Bloggin’ is for suckers!.. Or so I've tried to convince myself.
For the last eight years, my internet presence has been very careful.
My Facebook audience is geared towards members of my close/distant relatives, friends from my hometown and/or cool folks I’ve met along the way. I update with photos of the different shades I decide to have Frank dye my hair and the trendy glasses to seek out to match. Logged are the neat places my partner and I decide to adventure, obscure foods we try and cute DIY projects I do with kiddies. I throw out inquiries for apps, nutritional advice or new fitness regiments, hoping to gain better feedback than asking good ol' Google.. But the reality is that the only piece of technology that excites me is the color coordinated Google calendar I can access with one swipe to the right on my cell phone.
I hold a heavy weight on my chest from the days where I did nothing but overshare on the web.
Back to the Roots
In my early teens, the web was my livelihood. I had a very "emo" LiveJournal that highlighted the trials and tribulations of my young love life (with pix and a lot of outside opinions, /cringe). I had created an internet community that invited “sexy, sweet beauties” to fill out an application, surveying their mind and body and choosing the coolest young ladies and gents to be a part of our blog-brigade. MySpace was a platform for my side bangs and sass to generate shock value from e-friends near and far. An uncanny amount of hours were spent sharing music, stories and phone calls with other tweens via forums, and hoping my parents wouldn’t pick up the phone and hear the line being tied up by our dial-up connection. I formed an intense identity on the web; through my well thought out away messages (full of serious spacing, bolds and italics) that synced sad songs with my seriously sappy feelings.
..But then! I got some friends IRL!
Gone were the days of having my little sister dance to Missy Elliot songs while I balanced on a giant yoga ball on webcam. Goodbye to my PaintShop Pro Pokecards and nicknames combining my name with a dinosaurs. In were weekend shows, mosh pits, disco fries and cigarettes (gross) after a week in my khaki colored uniform skirt and wrinkle-free navy polo shirt. My internet identity helped me to find a bunch of friends to share in my woes with, debate animal rights and who supported me rocking a camera strap around my neck wherever we went. Nobody wanted to call my mom and complain about the inappropriate things I had typed in my “bio” on my webpage anymore, now I was dating, dancing, and gaining momentum.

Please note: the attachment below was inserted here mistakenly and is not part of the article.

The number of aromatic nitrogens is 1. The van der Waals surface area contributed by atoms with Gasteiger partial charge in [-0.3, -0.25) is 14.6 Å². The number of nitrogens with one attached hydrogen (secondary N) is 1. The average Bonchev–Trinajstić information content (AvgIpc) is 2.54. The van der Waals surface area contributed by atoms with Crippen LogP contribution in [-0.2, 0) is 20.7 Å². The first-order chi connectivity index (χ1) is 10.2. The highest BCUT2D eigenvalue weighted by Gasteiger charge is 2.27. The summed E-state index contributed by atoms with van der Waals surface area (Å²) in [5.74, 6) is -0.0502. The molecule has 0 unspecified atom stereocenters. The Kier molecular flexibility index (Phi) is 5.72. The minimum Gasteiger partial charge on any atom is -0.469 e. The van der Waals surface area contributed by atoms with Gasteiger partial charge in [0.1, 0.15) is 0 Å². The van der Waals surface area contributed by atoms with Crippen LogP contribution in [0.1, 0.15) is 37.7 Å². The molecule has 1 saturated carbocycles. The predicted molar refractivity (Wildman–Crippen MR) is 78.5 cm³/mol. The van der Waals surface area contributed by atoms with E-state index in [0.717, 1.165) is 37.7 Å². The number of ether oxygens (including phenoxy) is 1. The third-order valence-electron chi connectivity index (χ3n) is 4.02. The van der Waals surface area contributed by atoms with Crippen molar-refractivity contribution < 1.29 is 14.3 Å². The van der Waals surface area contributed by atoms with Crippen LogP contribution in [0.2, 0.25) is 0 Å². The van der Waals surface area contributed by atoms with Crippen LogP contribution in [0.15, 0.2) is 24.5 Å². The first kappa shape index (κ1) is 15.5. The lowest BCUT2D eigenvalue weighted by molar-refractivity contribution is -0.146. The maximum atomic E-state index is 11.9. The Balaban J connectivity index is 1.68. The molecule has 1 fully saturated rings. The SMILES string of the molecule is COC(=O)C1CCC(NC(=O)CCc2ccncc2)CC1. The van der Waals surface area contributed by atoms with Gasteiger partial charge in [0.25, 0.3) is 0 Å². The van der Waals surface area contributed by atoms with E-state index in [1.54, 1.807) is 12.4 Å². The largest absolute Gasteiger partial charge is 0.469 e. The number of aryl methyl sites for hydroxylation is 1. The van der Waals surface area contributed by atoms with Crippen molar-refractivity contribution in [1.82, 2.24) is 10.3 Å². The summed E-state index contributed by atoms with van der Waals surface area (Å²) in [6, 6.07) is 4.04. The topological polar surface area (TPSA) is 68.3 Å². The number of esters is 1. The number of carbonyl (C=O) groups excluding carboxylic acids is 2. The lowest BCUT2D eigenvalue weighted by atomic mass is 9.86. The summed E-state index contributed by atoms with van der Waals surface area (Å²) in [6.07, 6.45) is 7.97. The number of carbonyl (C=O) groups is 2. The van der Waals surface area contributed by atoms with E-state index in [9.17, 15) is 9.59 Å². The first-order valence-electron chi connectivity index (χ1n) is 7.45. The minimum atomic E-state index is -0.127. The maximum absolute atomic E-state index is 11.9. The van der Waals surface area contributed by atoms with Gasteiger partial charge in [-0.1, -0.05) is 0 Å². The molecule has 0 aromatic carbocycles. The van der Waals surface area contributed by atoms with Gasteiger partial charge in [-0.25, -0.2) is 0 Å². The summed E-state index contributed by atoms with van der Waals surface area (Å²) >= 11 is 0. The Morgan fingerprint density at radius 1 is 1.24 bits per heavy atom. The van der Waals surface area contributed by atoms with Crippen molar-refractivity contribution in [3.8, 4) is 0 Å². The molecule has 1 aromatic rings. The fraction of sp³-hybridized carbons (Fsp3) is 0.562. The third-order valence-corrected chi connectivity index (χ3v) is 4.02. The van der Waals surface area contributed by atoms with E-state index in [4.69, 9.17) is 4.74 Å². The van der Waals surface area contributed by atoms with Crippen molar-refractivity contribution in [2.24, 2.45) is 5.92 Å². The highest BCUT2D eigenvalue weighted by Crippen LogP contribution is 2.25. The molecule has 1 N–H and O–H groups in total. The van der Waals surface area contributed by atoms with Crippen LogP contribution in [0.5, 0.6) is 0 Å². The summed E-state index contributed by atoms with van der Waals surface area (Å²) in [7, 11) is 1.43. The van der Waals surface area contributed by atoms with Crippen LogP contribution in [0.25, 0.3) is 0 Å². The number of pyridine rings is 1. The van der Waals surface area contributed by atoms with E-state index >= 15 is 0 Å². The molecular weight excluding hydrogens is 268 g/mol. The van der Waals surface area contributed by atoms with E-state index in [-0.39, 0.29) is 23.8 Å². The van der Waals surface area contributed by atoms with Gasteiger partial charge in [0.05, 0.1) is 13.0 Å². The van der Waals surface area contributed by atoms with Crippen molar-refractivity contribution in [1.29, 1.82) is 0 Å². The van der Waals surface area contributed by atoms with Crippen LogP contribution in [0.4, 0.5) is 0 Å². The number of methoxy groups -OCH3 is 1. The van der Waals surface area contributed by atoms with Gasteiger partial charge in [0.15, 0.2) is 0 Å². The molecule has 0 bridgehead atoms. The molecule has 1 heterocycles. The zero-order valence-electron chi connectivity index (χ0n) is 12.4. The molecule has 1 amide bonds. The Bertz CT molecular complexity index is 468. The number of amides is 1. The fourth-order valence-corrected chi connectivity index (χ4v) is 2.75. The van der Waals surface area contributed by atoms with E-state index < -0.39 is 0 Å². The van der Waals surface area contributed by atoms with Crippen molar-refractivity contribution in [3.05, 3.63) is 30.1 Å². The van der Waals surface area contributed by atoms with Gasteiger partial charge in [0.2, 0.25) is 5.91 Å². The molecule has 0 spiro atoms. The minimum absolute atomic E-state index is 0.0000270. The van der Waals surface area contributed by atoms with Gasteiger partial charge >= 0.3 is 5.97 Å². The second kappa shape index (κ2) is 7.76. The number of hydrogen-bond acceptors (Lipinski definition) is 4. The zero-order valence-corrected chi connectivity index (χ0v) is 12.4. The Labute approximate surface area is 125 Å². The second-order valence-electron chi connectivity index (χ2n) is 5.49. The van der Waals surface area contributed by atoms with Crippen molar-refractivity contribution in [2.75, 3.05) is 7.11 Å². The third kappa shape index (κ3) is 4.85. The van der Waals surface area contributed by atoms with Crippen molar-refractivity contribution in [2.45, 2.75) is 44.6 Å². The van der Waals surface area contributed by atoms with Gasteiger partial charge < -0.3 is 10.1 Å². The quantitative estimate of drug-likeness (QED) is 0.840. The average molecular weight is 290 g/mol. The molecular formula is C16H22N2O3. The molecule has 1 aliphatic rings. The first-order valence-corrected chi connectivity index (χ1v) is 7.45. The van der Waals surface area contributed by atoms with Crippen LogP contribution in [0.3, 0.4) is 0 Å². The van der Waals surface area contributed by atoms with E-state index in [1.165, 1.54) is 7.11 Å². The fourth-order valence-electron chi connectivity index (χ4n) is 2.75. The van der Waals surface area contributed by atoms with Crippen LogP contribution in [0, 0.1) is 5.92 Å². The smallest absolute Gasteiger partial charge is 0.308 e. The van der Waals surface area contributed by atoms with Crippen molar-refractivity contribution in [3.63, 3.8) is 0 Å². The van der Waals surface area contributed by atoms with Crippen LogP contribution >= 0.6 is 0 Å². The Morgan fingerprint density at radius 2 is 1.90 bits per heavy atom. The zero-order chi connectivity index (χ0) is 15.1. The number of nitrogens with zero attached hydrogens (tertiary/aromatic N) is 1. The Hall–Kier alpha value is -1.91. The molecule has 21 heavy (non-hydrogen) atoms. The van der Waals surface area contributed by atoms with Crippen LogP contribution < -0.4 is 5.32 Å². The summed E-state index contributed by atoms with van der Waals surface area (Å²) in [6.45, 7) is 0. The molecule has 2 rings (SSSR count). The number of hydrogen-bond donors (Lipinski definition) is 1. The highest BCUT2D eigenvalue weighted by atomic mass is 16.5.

I've morphed into some mix between an adult woman and an alpha child who's doing pretty great things for herself! I teach in a classroom where I’m surrounded by culture, a thirst for learning, and enrichment that I can provide. I get to make chalkboards in exchange for free goods, kind of like real life Oregon Trail. I have a partner who loves every single crazy little piece of me and supports the genuine balance in our relationship through rule number one, which is: "Don't fucking tell me what to do". I have the most perfect therapist who slaps me with some real talk whenever I fall off track. A massage therapist who alleviates the physical stress I hold in my body. A mouth guard that keeps me from grinding my teeth away when the anxiety creeps into me at night. I now swear by my crazy pills, that help me to get out of bed in the morning with a “ready” attitude and cease the loop that I lost control over for a long time.
I miss the connection I had with the web.
It was scary being so vulnerable, and unfiltered. Over the last eight years, I think I developed a tiny bit more tact and a lot more positivitiy. I want to share in the mundane, show-off the travel finds and delicious food that comes my way, share the constant doodles and documentations and dreams I’ve archived in journals, photographs and postcards. I think it’s time I share them. I want this blog to be the outlet I’ve been looking for.